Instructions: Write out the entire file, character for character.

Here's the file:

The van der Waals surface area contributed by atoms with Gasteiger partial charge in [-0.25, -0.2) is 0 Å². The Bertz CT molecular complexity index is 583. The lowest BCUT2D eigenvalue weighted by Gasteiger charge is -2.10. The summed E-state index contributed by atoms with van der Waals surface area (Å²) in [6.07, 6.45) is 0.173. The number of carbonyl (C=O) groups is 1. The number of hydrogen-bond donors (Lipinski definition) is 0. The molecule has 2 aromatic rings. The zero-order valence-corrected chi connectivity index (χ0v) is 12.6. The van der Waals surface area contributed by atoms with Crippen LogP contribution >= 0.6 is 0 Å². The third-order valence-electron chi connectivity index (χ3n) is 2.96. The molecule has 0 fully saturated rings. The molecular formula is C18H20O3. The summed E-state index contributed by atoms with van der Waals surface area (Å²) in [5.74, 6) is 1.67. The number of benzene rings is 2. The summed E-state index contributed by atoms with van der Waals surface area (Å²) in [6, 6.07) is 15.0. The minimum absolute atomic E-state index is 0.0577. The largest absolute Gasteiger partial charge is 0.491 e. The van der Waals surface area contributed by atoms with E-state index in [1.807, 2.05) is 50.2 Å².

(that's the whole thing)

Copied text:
The van der Waals surface area contributed by atoms with Gasteiger partial charge in [-0.25, -0.2) is 0 Å². The Bertz CT molecular complexity index is 583. The lowest BCUT2D eigenvalue weighted by Gasteiger charge is -2.10. The summed E-state index contributed by atoms with van der Waals surface area (Å²) in [6.07, 6.45) is 0.173. The number of carbonyl (C=O) groups is 1. The number of hydrogen-bond donors (Lipinski definition) is 0. The molecule has 2 aromatic rings. The zero-order valence-corrected chi connectivity index (χ0v) is 12.6. The van der Waals surface area contributed by atoms with Crippen LogP contribution >= 0.6 is 0 Å². The third-order valence-electron chi connectivity index (χ3n) is 2.96. The molecule has 0 fully saturated rings. The molecular formula is C18H20O3. The summed E-state index contributed by atoms with van der Waals surface area (Å²) in [5.74, 6) is 1.67. The number of benzene rings is 2. The summed E-state index contributed by atoms with van der Waals surface area (Å²) in [6, 6.07) is 15.0. The minimum absolute atomic E-state index is 0.0577. The largest absolute Gasteiger partial charge is 0.491 e. The van der Waals surface area contributed by atoms with E-state index in [1.807, 2.05) is 50.2 Å².